In other words, our hypothetical 150-lb person might have protein needs ranging from 26 to 111 grams per day.
Well, that narrows it down nicely, doesn’t it!?
Let’s take a deeper look: Amino acids protein in our food is made up of many different building blocks, or amino acids.
Most people focus on Recommended Daily Allowance (RDA) for total protein, but they don’t think about how much of each amino acid they might need.
If your diet isn’t varied enough, you may be eating enough total protein, but not enough of a specific essential amino acid.
Every day, you need this much of these essential amino acids:
- 14 mg/kg of histidine
- 19 mg/kg of isoleucine
- 42 mg/kg of leucine
- 38 mg/kg of lysine
- 19 mg/kg of methionine + cysteine
- 33 mg/kg of phenylalanine + tyrosine
- 20 mg/kg of threonine
- 5 mg/kg of tryptophan
- 24 mg/kg of valine
Of course, you don’t need to spend hours in your kitchen with an eyedropper of lysine solution, carefully calibrating your intake.
Just eat a variety of protein-rich foods and let nature do the rest.
What does a high-protein diet look like?
People often assume that “high protein” means “low carbohydrate”. In fact, you can eat more protein without making any drastic changes to other things in your diet.
Many types of diets can be considered high-protein. “High protein” is a bit of a relative concept; there’s no clear rule.
The average protein intake for adults in the US is about 15 percent of calories coming from protein.
The Institute of Medicine suggests that up to 35 percent of total calories is an OK proportion of protein for healthy adults.
And most researchers would say that once you get more than 25 percent of total calories from protein, you’re in “high protein” territory.
Here’s what high- and low-protein diets might look like for a given meal.
The upper tolerable limit (UL) of something tells you how much you can eat without having health problems.
Currently, there’s no established UL for protein.
Does that mean you can eat as much protein as you’d like without any negative side effects? No. It just means researchers haven’t figured it out yet.
But we do know that eating up to 4.4 g/kg (2 g/lb) body weight didn’t cause any short term health problems in clinical studies.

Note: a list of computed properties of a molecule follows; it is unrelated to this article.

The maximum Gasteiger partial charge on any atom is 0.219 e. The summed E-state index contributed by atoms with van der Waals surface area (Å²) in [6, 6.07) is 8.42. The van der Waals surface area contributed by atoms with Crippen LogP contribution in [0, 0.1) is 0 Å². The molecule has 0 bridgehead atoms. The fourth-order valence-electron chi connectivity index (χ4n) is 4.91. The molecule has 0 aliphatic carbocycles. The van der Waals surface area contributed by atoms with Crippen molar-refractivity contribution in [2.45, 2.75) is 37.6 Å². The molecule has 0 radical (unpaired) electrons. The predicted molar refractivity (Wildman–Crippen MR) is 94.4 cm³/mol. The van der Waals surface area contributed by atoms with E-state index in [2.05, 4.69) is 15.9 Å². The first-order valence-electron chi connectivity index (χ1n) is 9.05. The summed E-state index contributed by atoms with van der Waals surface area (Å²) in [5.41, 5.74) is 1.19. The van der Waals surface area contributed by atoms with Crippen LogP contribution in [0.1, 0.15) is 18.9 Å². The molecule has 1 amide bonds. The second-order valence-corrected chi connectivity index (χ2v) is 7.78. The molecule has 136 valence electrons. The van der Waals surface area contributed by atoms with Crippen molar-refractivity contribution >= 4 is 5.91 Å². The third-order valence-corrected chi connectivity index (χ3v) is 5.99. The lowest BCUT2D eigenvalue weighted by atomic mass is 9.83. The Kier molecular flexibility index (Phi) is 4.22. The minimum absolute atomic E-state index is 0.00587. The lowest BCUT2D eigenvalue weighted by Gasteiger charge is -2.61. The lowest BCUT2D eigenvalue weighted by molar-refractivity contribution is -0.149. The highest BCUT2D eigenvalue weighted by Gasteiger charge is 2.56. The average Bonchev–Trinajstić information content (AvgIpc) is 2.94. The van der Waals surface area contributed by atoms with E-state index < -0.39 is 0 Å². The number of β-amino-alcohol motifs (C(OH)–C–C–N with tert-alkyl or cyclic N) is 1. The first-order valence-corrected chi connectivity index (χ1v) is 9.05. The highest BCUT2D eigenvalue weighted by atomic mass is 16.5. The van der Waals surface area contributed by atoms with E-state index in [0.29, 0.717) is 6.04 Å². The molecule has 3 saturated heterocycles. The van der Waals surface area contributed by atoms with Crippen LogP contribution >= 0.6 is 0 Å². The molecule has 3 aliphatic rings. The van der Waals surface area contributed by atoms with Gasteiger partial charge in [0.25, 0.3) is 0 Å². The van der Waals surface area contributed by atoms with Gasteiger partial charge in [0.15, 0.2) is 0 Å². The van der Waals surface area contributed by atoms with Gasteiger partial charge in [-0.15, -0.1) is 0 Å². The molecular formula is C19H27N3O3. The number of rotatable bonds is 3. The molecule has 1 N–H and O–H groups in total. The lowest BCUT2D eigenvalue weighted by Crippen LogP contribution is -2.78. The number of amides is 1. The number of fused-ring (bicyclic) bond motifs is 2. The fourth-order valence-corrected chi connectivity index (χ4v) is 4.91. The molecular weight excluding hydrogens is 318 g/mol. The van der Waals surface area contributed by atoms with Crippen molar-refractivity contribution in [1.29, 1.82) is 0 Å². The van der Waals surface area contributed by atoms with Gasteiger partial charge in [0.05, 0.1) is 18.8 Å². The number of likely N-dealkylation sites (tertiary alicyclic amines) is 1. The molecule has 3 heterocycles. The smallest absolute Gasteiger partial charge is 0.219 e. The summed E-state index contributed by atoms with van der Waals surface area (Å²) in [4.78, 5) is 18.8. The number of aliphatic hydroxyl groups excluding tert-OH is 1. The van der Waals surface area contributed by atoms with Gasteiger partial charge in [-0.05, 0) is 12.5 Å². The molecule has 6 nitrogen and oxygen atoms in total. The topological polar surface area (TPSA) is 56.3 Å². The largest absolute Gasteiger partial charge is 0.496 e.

Let’s take a deeper look: Calculating maximum protein. The Institute of Medicine suggests that high protein intake, where about 35 percent of your calories comes from protein, is safe.
What does that mean in grams per kilogram body weight (or g/lb body weight)?
Say you’re 74.8 kg (165 lb) and reasonably active. You need about 2,475 calories per day to maintain your weight.
If you get 35 percent of your total energy intake from protein, you’d be eating about 866 calories from protein each day.
1 gram of protein has 4 calories. So 866 calories is around 217 grams of protein per day.
That’s about 1.3 grams per pound of body weight, or 2.9 g/kg.
Will eating a high-protein diet hurt me?
For years, people have been concerned with the safety of eating too much protein.
Will eating too much protein explode my kidneys?
How about my liver? My left femur?
The most common health concerns of eating more protein are:
- kidney damage
- liver damage
- heart disease
Let’s explore these.
Claim: High protein causes kidney damage.
This concern about high protein and kidneys began with a misunderstanding of why doctors tell people with poorly functioning kidneys (usually from pre-existing kidney disease) to eat a low-protein diet.
But there’s a big difference between avoiding protein because your kidneys are already damaged and protein actively damaging healthy kidneys.
It’s the difference between jogging with a broken leg and jogging with a perfectly healthy leg.
Jogging with a broken leg is a bad idea. Doctors would probably tell you not to jog if your leg is broken. But does jogging cause legs to break? No.